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The Effects of Dehydration on an Athlete

Many athletes – from casual exercisers to Iron Man triathletes – don’t often fully understand the impact dehydration has on exercise performance. Simply put, dehydration is terrible for athletes, and the science is pretty clear.

Dehydration affects an athlete’s mind and body, and the more dehydrated they are, the more pronounced the decline in performance. Thus, remedying it is one of the most effective strategies for maximizing athletic output. Here are four ways dehydration affects your performance.

4 Ways that Dehydration Can Impact an Athlete's Performance

1. Fatigue Sets in Faster

Your body temperature rises more rapidly when you’re dehydrated. This happens because dehydration causes a drop in sweat rate and the flow of blood to the skin[i], and thus greatly reduces your ability to dissipate heat. Unfortunately, the higher your body temperature increases, the more fatigued you feel, which is why you may notice burnout quicker if you're not hydrated.

2. Mental Exhaustion

The adage goes, “exercise is 90 percent mental,” and that doesn’t bode well for dehydrated athletes. Why? A drop in cognitive performance has been observed numerous times in dehydrated athletes.

For instance, a 2012 study looked at 8 healthy athletes who were about 3-percent dehydrated due to heat stress or intense exercise[iii]. After a 90-minute recovery period, all participants experienced declines in motor-skills, memory and feelings of fatigue. That’s just one example. Another, a recent Tufts University study, found that college athletes had declines in mood and “vigilance attention” when dehydrated following practice[iv].

3. Declined Aerobic Endurance

Dehydration, however slight, tends to negatively impact an athlete’s “maximum aerobic power,” which directly correlates to capacity. In fact, at just 1 to 2 percent dehydration, slightly dehydrated distance runners experienced slower finishing times in a 1985 study[v]. For longer distances, the finishing times dropped even more, i.e. endurance erodes.

Greater levels of dehydration, though, wreak havoc on performance. For instance, 5 percent dehydration has been observed to cause up to a 30 percent reduction in performance[vi].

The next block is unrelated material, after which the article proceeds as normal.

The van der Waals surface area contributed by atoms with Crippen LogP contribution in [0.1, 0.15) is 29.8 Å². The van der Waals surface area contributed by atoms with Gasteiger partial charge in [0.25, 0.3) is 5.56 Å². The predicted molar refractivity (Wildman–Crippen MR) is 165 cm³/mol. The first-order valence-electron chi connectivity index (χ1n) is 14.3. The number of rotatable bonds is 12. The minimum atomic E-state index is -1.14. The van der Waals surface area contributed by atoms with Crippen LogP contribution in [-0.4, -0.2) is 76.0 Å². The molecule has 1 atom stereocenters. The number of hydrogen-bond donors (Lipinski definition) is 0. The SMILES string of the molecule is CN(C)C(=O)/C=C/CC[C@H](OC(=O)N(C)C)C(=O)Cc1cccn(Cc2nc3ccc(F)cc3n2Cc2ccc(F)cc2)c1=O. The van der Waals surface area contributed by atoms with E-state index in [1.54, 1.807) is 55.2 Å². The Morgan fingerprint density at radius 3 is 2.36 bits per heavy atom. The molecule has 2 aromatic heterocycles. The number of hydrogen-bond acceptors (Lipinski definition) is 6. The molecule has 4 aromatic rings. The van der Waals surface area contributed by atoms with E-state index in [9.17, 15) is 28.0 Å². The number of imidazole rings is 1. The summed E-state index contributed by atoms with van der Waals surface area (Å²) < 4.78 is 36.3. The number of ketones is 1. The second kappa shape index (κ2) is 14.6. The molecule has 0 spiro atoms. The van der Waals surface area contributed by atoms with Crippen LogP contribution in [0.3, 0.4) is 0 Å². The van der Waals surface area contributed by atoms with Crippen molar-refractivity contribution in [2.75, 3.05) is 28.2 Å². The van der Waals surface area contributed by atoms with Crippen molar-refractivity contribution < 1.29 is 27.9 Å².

4. Your Muscles Feel Weaker

Engaging your muscles for extended periods -- i.e. when cycling – becomes harder as dehydration progresses. Dehydration causes your muscles to feel weaker and can cause cramping. For example, a National Athletic Trainers’ Association position statement[vii], which cited 6 studies on the subject, noted that muscle endurance was adversely impacted starting at between 3- and 4-percent dehydration.

Achieve Optimal Performance with DripDrop

Maintaining proper hydration is something that is often dismissed, even among athletes. However, there is no denying that staying hydrated adds incredible value to the essential functions of our bodies. If you’re an athlete especially, it’s important to monitor your hydration and research the best ways to rehydrate when needed.

By supplementing your fluid intake with an oral hydration solution, or ORS, you can practice longer and see better results. DripDrop is an electrolyte powder that provides your body with the elements needed for optimal hydration and performance. See our popular multi-flavor pouch, or subscribe and save 25% today.

Image via Flickr.

Sources: [i] Sawka, M. N., Montain, S. J., & Latzka, W. A. (2001). Hydration effects on thermoregulation and performance in the heat. Comparative Biochemistry and Physiology Part A: Molecular & Integrative Physiology, 128(4), 679-690.
[ii] Jeukendrup, A., & Gleeson, M. (2010). Sport nutrition: an introduction to energy production and performance (No. Ed. 2). Human Kinetics.
[iii] Cian, C., Barraud, P. A., Melin, B., & Raphel, C. (2001). Effects of fluid ingestion on cognitive function after heat stress or exercise-induced dehydration. International Journal of Psychophysiology, 42(3), 243-251.
[iv] D'Anci, K. E., Mahoney, C. R., Vibhakar, A., Kanter, J. H., & Taylor, H. A. (2009). Voluntary dehydration and cognitive performance in trained college athletes 1, 2. Perceptual and motor skills, 109(1), 251-269.
[v] Armstrong L.E., Costill D.L., Fink W.J. (1985). Influence of diuretic-induced dehydration on competitive running performance. Med Sci Sports Exerc. (17(4):456-61.
[vi] Burke, L. M., & Maughan, R. J. (2000). Effects of Dehydration and Rehydration on Performance. Nutrition in sport, 405-414.
[vii] Casa, D. J., Armstrong, L. E., Hillman, S. K., Montain, S. J., Reiff, R. V., Rich, B. S. & Stone, J. A. (2000). National Athletic Trainers' Association position statement: fluid replacement for athletes. Journal of athletic training, 35(2), 212.